I built a version of a Hugelkultur bed today. Basically it’s a raised bed built over rotting wood. 

There are a few supposed benefits to hugelkultur beds-

High levels of organic matter.

The rotting wood acts as a sort of sponge to increase the waterholding                 capacity of the bed.

Added slow-release nutrients. 

And as the wood slowly composts, air pockets and voids are opened up                easing root penetration and helping aerate the bed.

Most of the hugelkultur beds I’ve seen or read about, were in colder climates. The heighth of the beds keeps cold air from pooling around the plants and there is also the possibility of a bit of heat from the composting process occuring.

My main motivation for trying hugelkultur is an attempt to add long-term organic matter to my N. Central Florida sand. I’ve added TONS of organic matter over the 5 years I’ve been gardening here. Truck loads of horse stall muckings, free compost from the municipal waste management, wood shavings with liberal amounts of duck poo & tons of cold-composted oak leaves and other bits of organic matter from my gardening business have only managed to turn my fine, white beach sand into darker beach sand. The heat and humidity reduce the organic matter to nil at a pretty brisk clip. I’m hoping the hugelkultur bed will have higher levels of organic matter for a longer amount of time than adding finished compost.

Because I have sand and I don’t need the season extending benefits of a high bed I dug down into my garden bed about 14”-16”. Then I laid a layer of small oak and raintree logs. Over those I layered smaller woody waste. Azalea and citrus prunings. Dried palm fronds & shields.

Prunings from work, etc. I stomped it down as best I could then covered it with a layer of more finished compost from one of the compost piles. Stomped it down again. Added a bit of organic fert I had leftover to mitigate some of the nitrogen lock-up I expect to get for a while with all the carbon I’ve buried. And covered it with the dirt I had dug out of the bed to start with.

I’ll cover with a woody, unfinished compost I get from Wood Resource Recovery. Then I’ll overseed with annual rye for the winter and spring. The rye will help sequester any nutrients over the winter and add organic matter with it’s roots. It’s also slightly allelopathic, so it will help with weed control as well.

Do you have experience with hugelkultur? How well does this technique work in a hot,humid climate?

I built a version of a Hugelkultur bed today. Basically it’s a raised bed built over rotting wood. 

There are a few supposed benefits to hugelkultur beds-

High levels of organic matter.

The rotting wood acts as a sort of sponge to increase the waterholding                 capacity of the bed.

Added slow-release nutrients. 

And as the wood slowly composts, air pockets and voids are opened up                easing root penetration and helping aerate the bed.

Most of the hugelkultur beds I’ve seen or read about, were in colder climates. The heighth of the beds keeps cold air from pooling around the plants and there is also the possibility of a bit of heat from the composting process occuring.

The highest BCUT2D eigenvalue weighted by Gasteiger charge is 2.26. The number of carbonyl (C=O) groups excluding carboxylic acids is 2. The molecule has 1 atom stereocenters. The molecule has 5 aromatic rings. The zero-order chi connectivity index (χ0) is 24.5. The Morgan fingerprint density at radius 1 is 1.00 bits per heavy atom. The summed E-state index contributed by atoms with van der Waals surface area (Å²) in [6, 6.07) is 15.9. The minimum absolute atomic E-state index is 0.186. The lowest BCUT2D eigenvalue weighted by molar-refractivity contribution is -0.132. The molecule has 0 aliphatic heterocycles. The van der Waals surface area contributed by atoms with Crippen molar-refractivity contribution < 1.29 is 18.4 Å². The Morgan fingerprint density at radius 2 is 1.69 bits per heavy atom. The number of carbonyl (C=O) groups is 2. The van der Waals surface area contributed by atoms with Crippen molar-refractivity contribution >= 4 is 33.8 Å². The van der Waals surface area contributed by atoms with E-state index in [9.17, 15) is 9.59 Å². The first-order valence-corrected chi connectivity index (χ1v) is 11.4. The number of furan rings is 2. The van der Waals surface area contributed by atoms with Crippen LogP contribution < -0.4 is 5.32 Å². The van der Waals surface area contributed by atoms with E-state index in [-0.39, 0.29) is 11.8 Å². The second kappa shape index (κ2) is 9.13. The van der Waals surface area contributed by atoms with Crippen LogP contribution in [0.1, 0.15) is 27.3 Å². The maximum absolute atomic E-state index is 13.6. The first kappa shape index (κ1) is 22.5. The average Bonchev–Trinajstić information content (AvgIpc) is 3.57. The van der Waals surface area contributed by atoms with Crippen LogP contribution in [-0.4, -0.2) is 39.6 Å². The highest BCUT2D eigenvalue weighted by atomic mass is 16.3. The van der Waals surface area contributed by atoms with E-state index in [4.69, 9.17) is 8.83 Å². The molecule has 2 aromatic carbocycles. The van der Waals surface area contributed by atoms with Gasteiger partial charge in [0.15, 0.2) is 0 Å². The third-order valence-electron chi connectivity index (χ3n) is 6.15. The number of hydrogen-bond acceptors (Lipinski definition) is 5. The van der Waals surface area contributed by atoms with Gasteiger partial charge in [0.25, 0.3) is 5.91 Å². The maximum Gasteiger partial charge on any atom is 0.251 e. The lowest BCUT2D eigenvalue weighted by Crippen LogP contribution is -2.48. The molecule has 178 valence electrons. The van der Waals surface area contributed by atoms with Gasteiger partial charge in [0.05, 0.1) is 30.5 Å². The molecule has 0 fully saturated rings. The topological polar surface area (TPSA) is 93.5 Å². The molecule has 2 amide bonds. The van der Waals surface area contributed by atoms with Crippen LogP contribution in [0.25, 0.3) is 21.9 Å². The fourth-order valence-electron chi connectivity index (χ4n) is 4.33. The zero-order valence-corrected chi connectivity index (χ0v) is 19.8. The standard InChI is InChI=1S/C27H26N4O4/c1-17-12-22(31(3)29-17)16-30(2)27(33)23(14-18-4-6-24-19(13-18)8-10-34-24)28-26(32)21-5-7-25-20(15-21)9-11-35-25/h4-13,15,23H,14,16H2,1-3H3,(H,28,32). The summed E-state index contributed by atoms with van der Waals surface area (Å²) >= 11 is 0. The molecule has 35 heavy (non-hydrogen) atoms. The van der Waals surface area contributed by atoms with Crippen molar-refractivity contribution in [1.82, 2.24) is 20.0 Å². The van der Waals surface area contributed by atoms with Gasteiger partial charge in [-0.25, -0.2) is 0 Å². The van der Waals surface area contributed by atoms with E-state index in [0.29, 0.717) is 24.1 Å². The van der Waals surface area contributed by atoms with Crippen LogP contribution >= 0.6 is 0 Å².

My main motivation for trying hugelkultur is an attempt to add long-term organic matter to my N. Central Florida sand. I’ve added TONS of organic matter over the 5 years I’ve been gardening here. Truck loads of horse stall muckings, free compost from the municipal waste management, wood shavings with liberal amounts of duck poo & tons of cold-composted oak leaves and other bits of organic matter from my gardening business have only managed to turn my fine, white beach sand into darker beach sand. The heat and humidity reduce the organic matter to nil at a pretty brisk clip. I’m hoping the hugelkultur bed will have higher levels of organic matter for a longer amount of time than adding finished compost.

Because I have sand and I don’t need the season extending benefits of a high bed I dug down into my garden bed about 14”-16”. Then I laid a layer of small oak and raintree logs. Over those I layered smaller woody waste. Azalea and citrus prunings. Dried palm fronds & shields.

Prunings from work, etc. I stomped it down as best I could then covered it with a layer of more finished compost from one of the compost piles. Stomped it down again. Added a bit of organic fert I had leftover to mitigate some of the nitrogen lock-up I expect to get for a while with all the carbon I’ve buried. And covered it with the dirt I had dug out of the bed to start with.

I’ll cover with a woody, unfinished compost I get from Wood Resource Recovery. Then I’ll overseed with annual rye for the winter and spring. The rye will help sequester any nutrients over the winter and add organic matter with it’s roots. It’s also slightly allelopathic, so it will help with weed control as well.

Do you have experience with hugelkultur? How well does this technique work in a hot,humid climate?

Posted 3 years ago & Filed under backyard, Backyard Farming, hugelkultur, compost, garden, homesteading, 14 notes

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  1. hogtownhomesteader posted this

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Pictures, mostly of plants in my garden. Or gardens I care for, taken with my cellphone.

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